Death Plague — COMING AUGUST!
(This unedited sample may not be featured in the the final book.)
70 years prior to the Death Plague.
By candlelight, deep underneath Lightend Sanctuary, Healer Quxa unrolled sacred parchment revealing the story of Meldrassa: the first of the healers and the only recorded healer to have born a child. Tomorrow–the first day of November –marked the Feast of Meldrassa, where healers across the lands of Senya would close their temples and travel to Lightend Sanctuary, the home of light and the highest priestess.
On this one day, the sanctuary opened its gates to the common folk, and Quxa would be able to mingle with the strapping boys form nearby villages. An idea that thrilled her to no end.
Quxa breathed deeply, composing herself. She carefully placed heavy stones on the four corners of the ancient, stained scroll. She’d stolen the document from her mentor, Superior Cilan, after noting it held details of Meldrassa’s story not commonly known. She began to read.
Meldrassa and Efloog, a humble couple not one year married, were due to to greet their first child in exactly one month. Unfortunately, Efloog fell gravely ill after slicing his arm on a rusty edge of steel. Unable to afford the special herbs for Efloog’s healing, the couple attempted to embrace his inevitable death.
After her husband’s first dip into madness brought on by a fever, Meldrassa ran into a wide field on the first day of November in spring and begged the sun and skies for help. The sun god struck her down, turning her eyes golden. Meldrassa became a healer. She awoke filled with lust, and returned home to make love to her husband for the last time.
Efloog was healed.
Though Efloog survived, their poverty deepened, unable to pay their taxes and a week until their child’s birthing day, they feared losing everything.
Efloog spoke to Meldrassa, convincing her that healing other men would make them rich. Reluctantly, Meldrassa agreed to one healing for five gold coins, enough to pay their taxes until the birth of her child. News spread quickly, and after one old man’s healing from near death, men from across Senya flocked to their marital home.
Meldrassa healed hundreds of men out of fear they’d kill her. Even Efloog couldn’t stop them, though they always paid their coin. They tied her to the bed and ravaged her body.
She healed quickly, but her mind withered. The child in her womb grew stronger and was soon born. A daughter whom she name Curatia.
Meldrassa tried to kill herself, but failed to bleed, or choke. Her bodies exceptional healings kept her alive through her misery. She sought out a mercenary, paying him fifty gold to sever her head. Before her death, Meldrassa gave her close friend, Wenda, a letter to pass onto Curatia on her eighteenth birthday.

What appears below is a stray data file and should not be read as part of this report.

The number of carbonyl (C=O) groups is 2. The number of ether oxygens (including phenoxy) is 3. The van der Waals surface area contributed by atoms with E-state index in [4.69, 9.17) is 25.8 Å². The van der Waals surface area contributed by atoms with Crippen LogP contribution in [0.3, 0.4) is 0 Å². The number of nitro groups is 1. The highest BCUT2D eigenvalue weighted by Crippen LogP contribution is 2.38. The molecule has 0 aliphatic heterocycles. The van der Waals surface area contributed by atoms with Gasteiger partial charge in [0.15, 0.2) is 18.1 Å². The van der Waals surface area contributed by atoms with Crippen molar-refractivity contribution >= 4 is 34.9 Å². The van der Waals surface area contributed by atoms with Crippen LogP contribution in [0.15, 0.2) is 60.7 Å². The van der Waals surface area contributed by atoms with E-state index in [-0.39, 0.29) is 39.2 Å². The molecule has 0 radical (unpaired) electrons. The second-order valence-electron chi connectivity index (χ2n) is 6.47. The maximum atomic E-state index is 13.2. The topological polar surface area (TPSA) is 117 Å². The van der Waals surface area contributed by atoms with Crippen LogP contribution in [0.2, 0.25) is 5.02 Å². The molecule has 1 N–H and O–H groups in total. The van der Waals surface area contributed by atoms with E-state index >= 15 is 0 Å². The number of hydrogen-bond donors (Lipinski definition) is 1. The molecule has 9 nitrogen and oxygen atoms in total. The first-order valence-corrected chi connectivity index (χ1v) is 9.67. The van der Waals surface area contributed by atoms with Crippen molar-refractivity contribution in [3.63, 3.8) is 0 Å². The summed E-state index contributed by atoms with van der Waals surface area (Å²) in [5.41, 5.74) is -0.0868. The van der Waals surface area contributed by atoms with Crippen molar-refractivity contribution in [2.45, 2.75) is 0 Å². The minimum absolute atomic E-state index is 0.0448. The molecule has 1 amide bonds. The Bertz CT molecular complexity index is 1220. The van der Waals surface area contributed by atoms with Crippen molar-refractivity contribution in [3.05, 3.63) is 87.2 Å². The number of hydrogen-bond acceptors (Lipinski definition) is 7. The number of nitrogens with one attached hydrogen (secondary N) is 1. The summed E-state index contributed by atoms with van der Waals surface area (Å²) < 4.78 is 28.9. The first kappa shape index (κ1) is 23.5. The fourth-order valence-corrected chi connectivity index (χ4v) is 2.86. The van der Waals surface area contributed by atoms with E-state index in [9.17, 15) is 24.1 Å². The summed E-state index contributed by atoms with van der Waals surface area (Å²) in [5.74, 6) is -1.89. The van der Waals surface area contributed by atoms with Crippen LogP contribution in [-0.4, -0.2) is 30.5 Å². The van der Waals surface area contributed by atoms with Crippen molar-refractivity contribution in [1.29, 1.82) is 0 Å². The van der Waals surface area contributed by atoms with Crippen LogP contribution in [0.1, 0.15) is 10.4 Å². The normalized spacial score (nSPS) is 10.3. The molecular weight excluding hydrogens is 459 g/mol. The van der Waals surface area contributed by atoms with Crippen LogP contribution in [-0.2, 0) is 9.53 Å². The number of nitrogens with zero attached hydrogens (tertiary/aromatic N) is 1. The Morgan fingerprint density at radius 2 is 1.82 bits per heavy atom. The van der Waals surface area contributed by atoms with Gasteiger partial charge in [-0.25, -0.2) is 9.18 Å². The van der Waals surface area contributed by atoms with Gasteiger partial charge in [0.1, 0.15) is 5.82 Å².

Quxa turned her head as the tears dripped down her cheeks. Meldrassa’s story saddened her, as if she was a part of her somehow. Even worse, Curatia had never known her mother’s sacrifice. It angered Quxa that healers couldn’t have children. Meldrassa was the first and last healer to succeed. That’s why Quxa was obsessed with the story. She desired a child herself. It meant more to her than life.
Quxa read on.
The night of Meldrassa’s death, Efloog hung himself, leaving Wenda to raise Curatia. After ten years passed, the story of Meldrassa became a legend told on winter’s nights around blazing hearths. Wenda and Efloog kept Curatia’s mother’s identity from her, since the story of healings was one of shame and immorality.
Meldrassa’s sacrifices left Efloog a rich man. He bought a large estate and hired workers and tenants to work the lands. Curatia, his daughter, lived a happy life, attended school, and often visited Wenda who ran the local dye mill.
On Curatia’s wedding day, which came near the end of her seventeenth year, Wenda gave Meldrassa’s daughter the letter she’d intended for her eighteenth birthday. Curatia never imagined that Meldrassa, the fabled healer woman, had been a real let person let alone her mother. She wept for the truth of her death and hated her father.
Curatia quickly married a rich man and moved to the opposite side of the country, unable to forgive her father for letting Meldrassa suffer and die.
In honour of Meldrassa’s memory, Curatia bore as many children as her womb could manage. Eight children, all girls, became Curati’s descendants. Half were healers, half were ordinary. News about the healer girls spread through the land. The sick flocked to their door and Curatia’s husband hired thugs to protect his daughters.
The king soon intervened. He ordained the healer girls a gift from the sun god and built temples in their honour. The healer girls wrote books inspired by the divine as a guide to healer ritual and worship.
The king’s eldest son chose one of Curatia’s ordinary daughters to become his wife. Together they had a healer child of their own. The reverence for healers became a religion, and the lands rejoiced in their prosperity and health.
A thousand years of peace followed.
Quxa read the story three more times before placing the stones aside and carefully rolling the paper into a cylinder. After sliding into bed, she lay wide awake, staring at the ceiling. Every year, ordinary folks stared at the sun, blinding themselves forever in the hope of becoming a healer.
Fools, she thought.
Quxa rubbed her stomach, wishing she could marry, wishing she could have children of her own. She wanted a small cottage, somewhere on the western ocean cliffs just south of the Sanctuary. Her husband would be a hunter, or carpenter, they’d make love a hundred times a day. He’d protect her, hold her close and warm.
Quxa blew out the candle on her bedside tabled, rolled onto her side, and smiled sweetly.
I’ll be a mother one day, she thought. If Meldrassa found a way to save her husband’s life, then I can find a way to have children.
By K. J. Colt
(USA Today Bestselling Author)
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